Can’t blame a Roman emperor for trying to protect himself from the cold on a crisp and sunny winter morning with the temperature hovering around zero.
Though in the case of some of the emperors and governors of Provincia Britannia, who are represented in local stone around the edges of the Great Bath, the protection has been applied by conservators working to stabilise the condition of the statues.
Many visitors to the Roman Baths think these figures are the work of the same masons who carved the facade to the ancient Temple of Minerva – preserved here below ground – but these are actually adornments added to these newly-discovered excavated remains when they were opened to the Victorian public in 1897.
The eight figures – in Bath stone – were the work of Scottish-born sculptor George Anderson Lawson – who also carved the friezes of classical figures at either end of the Guildhall.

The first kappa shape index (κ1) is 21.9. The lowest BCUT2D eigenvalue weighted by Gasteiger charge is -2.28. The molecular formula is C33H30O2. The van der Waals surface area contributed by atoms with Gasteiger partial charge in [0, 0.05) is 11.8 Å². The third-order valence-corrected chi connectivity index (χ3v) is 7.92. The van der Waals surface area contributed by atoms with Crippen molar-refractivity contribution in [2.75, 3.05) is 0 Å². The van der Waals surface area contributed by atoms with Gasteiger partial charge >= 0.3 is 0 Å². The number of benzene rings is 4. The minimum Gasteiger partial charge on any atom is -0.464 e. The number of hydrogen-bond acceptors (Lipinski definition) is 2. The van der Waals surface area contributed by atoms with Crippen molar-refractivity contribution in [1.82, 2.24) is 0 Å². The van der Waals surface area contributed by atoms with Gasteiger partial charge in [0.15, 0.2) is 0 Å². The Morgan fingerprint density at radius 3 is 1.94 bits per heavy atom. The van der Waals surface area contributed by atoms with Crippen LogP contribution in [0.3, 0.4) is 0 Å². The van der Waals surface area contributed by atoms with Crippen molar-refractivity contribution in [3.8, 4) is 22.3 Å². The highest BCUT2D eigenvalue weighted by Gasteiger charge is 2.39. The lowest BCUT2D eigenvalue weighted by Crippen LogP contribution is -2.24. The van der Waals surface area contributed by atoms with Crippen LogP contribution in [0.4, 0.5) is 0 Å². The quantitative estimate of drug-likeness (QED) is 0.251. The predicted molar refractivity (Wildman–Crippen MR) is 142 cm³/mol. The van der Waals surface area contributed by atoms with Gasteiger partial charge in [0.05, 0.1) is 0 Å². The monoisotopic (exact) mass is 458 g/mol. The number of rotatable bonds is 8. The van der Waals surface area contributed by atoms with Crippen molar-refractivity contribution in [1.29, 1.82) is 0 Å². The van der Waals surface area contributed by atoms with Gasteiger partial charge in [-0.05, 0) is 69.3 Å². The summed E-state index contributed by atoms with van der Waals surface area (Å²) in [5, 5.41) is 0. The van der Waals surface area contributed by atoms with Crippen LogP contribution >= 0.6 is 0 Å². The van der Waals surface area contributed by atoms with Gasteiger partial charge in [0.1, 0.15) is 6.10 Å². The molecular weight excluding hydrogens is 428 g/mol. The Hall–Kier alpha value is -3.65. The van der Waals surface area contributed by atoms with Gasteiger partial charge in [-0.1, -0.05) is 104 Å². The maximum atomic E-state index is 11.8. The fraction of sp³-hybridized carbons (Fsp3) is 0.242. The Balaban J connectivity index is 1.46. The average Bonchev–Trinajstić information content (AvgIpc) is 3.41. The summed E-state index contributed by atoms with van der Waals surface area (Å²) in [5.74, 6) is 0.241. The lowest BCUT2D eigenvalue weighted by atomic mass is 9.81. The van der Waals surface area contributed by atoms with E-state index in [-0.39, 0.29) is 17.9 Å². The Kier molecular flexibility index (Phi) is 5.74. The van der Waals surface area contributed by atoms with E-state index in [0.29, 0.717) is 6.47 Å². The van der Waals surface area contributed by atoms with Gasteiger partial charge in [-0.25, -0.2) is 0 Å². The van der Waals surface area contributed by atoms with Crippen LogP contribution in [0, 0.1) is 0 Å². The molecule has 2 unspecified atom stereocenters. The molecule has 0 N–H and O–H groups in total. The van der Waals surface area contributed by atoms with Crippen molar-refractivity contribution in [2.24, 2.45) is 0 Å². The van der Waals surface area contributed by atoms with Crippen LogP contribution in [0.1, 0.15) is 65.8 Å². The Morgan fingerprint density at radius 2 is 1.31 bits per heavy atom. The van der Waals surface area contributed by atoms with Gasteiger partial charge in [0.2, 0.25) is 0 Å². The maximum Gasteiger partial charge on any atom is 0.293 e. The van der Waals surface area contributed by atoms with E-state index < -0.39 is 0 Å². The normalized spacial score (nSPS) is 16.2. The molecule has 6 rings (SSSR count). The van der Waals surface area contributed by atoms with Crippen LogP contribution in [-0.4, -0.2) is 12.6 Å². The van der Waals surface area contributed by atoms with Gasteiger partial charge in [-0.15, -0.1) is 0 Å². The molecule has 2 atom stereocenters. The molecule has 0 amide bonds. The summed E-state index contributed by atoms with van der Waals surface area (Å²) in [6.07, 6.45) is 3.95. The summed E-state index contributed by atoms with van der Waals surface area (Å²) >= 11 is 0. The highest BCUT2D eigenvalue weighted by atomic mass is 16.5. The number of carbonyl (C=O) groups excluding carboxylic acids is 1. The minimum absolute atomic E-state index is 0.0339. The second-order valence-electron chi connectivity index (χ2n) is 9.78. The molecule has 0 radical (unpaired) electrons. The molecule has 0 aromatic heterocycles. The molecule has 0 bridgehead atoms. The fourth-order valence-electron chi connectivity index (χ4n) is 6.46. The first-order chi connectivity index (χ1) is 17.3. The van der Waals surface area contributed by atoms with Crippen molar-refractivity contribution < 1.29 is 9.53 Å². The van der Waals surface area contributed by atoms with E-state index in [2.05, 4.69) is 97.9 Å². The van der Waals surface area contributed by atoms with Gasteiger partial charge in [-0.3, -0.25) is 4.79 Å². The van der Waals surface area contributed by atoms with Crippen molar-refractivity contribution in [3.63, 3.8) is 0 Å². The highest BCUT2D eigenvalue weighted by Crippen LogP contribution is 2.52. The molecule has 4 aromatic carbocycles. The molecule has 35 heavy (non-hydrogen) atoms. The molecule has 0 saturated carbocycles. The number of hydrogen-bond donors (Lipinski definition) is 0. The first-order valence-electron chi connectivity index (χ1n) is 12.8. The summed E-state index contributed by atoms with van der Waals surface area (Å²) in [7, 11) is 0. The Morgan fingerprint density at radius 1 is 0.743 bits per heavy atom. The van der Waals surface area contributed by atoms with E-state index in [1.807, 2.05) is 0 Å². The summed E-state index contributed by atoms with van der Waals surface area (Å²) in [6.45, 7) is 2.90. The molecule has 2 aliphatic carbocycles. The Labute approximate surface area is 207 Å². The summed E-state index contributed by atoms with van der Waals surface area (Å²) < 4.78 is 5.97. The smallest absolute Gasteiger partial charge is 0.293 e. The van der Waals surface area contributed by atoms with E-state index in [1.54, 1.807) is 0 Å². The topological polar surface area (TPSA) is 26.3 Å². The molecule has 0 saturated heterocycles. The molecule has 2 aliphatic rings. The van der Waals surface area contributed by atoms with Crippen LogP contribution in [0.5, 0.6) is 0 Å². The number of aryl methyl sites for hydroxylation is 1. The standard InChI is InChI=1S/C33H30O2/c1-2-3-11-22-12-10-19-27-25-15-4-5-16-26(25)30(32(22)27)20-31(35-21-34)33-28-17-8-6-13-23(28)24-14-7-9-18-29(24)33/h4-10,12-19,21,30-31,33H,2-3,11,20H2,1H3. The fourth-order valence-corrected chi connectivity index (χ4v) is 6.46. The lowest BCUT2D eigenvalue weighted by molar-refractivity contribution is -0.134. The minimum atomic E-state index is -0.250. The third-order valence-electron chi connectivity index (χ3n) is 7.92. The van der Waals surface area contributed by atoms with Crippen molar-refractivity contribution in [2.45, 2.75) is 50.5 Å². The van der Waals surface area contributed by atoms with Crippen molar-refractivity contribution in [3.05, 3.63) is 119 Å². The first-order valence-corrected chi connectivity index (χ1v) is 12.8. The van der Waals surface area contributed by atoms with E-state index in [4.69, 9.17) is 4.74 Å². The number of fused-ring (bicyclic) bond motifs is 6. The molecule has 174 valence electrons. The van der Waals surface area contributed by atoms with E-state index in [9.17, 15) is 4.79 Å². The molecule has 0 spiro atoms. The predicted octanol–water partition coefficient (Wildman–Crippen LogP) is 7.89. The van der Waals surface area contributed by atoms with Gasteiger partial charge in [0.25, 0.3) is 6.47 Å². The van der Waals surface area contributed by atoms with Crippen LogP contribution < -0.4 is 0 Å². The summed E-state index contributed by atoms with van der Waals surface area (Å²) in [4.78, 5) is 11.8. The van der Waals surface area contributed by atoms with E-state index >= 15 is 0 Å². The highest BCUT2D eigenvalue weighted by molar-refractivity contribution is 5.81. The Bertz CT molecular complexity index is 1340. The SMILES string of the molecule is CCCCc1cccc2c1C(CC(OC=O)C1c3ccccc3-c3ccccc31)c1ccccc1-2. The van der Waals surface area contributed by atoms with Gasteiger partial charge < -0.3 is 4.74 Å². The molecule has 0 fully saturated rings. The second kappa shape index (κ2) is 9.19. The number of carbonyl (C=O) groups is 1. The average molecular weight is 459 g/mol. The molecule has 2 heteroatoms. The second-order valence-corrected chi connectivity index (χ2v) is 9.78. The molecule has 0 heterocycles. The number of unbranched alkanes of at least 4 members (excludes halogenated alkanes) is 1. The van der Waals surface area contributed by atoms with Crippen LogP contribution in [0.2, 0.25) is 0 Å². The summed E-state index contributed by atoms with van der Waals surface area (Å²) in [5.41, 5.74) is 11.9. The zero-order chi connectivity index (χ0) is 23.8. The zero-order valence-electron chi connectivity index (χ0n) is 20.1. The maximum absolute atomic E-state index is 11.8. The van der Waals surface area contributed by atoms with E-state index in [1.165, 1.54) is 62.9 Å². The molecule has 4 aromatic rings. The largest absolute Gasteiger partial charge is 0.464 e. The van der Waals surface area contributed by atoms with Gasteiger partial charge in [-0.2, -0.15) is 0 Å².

We’ve got emperors Claudius, Hadrian, Constantine the Great, Vespasian and Julius Caesar. His statue though is a 1989 replacement by Laurence Tindall following a rare outbreak of vandalism which toppled the original.
We musn’t forget the three generals. Ostorius Sacula – defeater of Caractacus – Suetonius Paulinus – who put down Boudicca’s rebellion – and Agricola.
Every ten years or so conservators are called in to check on their condition and make necessary repairs.
Cracks can be filled, moss removed and lime washes added to provide a protective coat.
It’s skilled work as conservator Douglas Carpenter – from Kilmersdon-based Cliveden Conservation Workshop – explained.